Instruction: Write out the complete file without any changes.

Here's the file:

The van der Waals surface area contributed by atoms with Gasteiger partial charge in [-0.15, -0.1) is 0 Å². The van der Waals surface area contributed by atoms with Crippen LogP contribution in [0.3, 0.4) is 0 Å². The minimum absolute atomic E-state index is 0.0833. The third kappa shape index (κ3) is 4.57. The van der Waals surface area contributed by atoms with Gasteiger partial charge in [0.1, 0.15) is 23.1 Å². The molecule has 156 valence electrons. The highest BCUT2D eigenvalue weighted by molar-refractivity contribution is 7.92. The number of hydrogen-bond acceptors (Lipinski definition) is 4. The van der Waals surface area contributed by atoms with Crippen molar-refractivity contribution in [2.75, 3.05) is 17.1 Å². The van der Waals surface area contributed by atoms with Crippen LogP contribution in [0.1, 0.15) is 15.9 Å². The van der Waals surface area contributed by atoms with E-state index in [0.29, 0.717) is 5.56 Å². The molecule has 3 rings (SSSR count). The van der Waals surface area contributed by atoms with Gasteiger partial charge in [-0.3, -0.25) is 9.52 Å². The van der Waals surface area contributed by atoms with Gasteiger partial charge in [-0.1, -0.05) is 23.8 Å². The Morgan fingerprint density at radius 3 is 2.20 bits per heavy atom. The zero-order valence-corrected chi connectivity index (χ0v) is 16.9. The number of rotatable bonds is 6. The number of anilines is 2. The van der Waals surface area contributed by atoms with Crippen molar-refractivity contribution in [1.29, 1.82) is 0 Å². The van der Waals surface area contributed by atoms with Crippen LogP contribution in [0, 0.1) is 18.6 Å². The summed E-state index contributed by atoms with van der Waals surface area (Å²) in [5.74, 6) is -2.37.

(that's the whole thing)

The van der Waals surface area contributed by atoms with Gasteiger partial charge in [-0.15, -0.1) is 0 Å². The van der Waals surface area contributed by atoms with Crippen LogP contribution in [0.3, 0.4) is 0 Å². The minimum absolute atomic E-state index is 0.0833. The third kappa shape index (κ3) is 4.57. The van der Waals surface area contributed by atoms with Gasteiger partial charge in [0.1, 0.15) is 23.1 Å². The molecule has 156 valence electrons. The highest BCUT2D eigenvalue weighted by molar-refractivity contribution is 7.92. The number of hydrogen-bond acceptors (Lipinski definition) is 4. The van der Waals surface area contributed by atoms with Crippen molar-refractivity contribution in [2.75, 3.05) is 17.1 Å². The van der Waals surface area contributed by atoms with Crippen LogP contribution in [0.1, 0.15) is 15.9 Å². The van der Waals surface area contributed by atoms with E-state index in [0.29, 0.717) is 5.56 Å². The molecule has 3 rings (SSSR count). The van der Waals surface area contributed by atoms with Gasteiger partial charge in [-0.3, -0.25) is 9.52 Å². The van der Waals surface area contributed by atoms with Gasteiger partial charge in [-0.1, -0.05) is 23.8 Å². The Morgan fingerprint density at radius 3 is 2.20 bits per heavy atom. The zero-order valence-corrected chi connectivity index (χ0v) is 16.9. The number of rotatable bonds is 6. The number of anilines is 2. The van der Waals surface area contributed by atoms with Crippen molar-refractivity contribution in [1.29, 1.82) is 0 Å². The van der Waals surface area contributed by atoms with Crippen LogP contribution in [0, 0.1) is 18.6 Å². The summed E-state index contributed by atoms with van der Waals surface area (Å²) in [5.74, 6) is -2.37.